Help Keep on Top of Cleaning, Disinfection07 February 2013
UK - BPEX is offering help for pig producers with their cleaning and disinfection (C&D) – made harder now as temperatures rise above zero, thaw sets in and units become muddier.
BPEX’s Veterinary Projects Manager Helen Clarke explains that a consistently high standard of C&D is an effective way to break the on-farm cycle of reinfection with infectious diseases like swine dysentery or salmonella. "A C&D plan should form a major part of a farm’s veterinary health plan," says Ms Clarke. "Although producers know that buildings can become ‘pig sick’ and continued use can bring about a steady decline in health and performance, the reality is that keeping on top of C&D can be challenging."
To help producers formulate the best C&D routine possible, BPEX provides a free cleaning and disinfection DVD and advice sheet offering advice on the range of disinfectants available and their effectiveness against different organisms. This practical DVD guides producers through the most effective process for clearing dirt and grime from all areas of the unit. It also provides information on the most appropriate disinfectants to use in certain conditions.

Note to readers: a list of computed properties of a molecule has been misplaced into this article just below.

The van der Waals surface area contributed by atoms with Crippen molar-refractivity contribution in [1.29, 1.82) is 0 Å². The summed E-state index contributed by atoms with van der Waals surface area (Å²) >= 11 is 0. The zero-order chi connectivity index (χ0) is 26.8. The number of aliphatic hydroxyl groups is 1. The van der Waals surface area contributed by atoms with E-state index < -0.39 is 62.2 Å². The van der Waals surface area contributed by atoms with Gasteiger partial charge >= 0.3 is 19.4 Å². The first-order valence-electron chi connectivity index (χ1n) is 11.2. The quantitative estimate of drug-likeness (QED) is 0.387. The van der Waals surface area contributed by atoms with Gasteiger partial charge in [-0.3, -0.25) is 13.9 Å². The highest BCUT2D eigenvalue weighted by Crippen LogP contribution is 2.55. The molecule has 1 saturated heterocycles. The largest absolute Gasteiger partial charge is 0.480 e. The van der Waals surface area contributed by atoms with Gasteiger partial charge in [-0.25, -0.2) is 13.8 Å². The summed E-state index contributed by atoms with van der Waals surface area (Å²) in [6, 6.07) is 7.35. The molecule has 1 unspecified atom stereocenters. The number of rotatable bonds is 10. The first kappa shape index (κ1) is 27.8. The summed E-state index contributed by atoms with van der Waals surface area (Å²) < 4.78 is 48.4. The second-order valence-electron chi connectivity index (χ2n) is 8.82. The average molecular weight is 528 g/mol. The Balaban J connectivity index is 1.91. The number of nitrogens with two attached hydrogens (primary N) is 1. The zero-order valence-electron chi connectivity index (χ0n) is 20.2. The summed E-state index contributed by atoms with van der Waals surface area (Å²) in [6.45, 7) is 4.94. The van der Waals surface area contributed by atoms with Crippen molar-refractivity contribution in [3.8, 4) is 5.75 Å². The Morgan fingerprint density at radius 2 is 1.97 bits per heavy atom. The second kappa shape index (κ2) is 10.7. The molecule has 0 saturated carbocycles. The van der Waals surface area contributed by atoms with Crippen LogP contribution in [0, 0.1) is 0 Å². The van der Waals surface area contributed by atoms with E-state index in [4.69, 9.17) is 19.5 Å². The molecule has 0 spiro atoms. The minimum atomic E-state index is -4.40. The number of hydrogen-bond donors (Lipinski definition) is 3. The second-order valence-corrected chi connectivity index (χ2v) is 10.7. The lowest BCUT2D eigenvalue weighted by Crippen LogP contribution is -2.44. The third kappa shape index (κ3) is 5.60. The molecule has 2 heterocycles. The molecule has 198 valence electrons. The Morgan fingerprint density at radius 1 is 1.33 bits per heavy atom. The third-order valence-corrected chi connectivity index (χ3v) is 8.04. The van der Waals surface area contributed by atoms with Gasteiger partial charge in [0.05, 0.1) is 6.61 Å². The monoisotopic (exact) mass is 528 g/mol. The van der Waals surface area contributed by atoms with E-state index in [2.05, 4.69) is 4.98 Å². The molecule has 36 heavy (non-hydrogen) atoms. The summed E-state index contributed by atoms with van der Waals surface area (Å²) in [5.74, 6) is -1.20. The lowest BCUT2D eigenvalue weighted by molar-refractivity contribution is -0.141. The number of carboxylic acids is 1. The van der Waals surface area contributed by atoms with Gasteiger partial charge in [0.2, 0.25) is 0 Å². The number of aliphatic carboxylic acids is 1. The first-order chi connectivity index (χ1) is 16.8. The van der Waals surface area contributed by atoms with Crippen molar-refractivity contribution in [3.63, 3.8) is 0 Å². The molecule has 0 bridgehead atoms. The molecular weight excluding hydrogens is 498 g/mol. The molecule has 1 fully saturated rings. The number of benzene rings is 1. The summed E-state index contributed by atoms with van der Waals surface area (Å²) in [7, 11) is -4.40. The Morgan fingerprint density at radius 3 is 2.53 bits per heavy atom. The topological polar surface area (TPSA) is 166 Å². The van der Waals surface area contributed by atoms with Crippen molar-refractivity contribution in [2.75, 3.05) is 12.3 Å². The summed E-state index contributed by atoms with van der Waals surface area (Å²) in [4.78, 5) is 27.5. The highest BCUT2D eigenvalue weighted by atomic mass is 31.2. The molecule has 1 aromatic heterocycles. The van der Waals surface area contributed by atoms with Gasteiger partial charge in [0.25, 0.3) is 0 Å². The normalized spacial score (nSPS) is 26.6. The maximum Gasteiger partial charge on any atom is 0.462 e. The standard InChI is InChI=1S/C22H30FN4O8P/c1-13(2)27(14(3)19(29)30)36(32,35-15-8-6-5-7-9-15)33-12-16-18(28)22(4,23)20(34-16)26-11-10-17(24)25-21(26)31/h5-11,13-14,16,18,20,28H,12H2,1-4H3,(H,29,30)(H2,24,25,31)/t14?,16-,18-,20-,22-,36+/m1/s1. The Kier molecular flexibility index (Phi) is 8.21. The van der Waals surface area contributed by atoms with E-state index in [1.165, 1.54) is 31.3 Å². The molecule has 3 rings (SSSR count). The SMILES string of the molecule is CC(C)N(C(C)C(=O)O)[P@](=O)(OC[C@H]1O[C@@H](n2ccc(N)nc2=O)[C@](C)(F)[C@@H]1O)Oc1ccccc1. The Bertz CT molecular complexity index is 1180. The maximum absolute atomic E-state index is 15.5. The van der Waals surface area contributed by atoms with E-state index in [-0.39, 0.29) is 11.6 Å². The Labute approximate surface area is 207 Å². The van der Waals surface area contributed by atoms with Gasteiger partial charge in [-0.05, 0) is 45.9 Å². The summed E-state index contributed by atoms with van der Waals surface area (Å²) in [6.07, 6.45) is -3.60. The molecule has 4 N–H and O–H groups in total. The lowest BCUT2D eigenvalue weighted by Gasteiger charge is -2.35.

Ms Clarke states that this time of year is ‘prime time’ for infection. "Swine dysentery can survive for around 10 days in faeces during the summer but, with temperatures in late winter averaging between 5-10°C, the organism’s survival capacity increases to a massive 50 days."
She says that, in these conditions, it’s important to use the appropriate concentration of disinfectant for both the temperature and specific pathogen, as recommended by the manufacturer. "Producers should also ensure that pen surfaces are as dry as possible before introducing pigs – in dry conditions, the infectious organism will die out in three days."
Ms Clarke concludes by reminding producers that these points also apply to equipment, clothing and visitors. "Lorries, in particular, must be thoroughly cleaned and disinfected by the haulier before travelling to your unit."
Further ReadingFind out more information on swine dysentery by clicking here.
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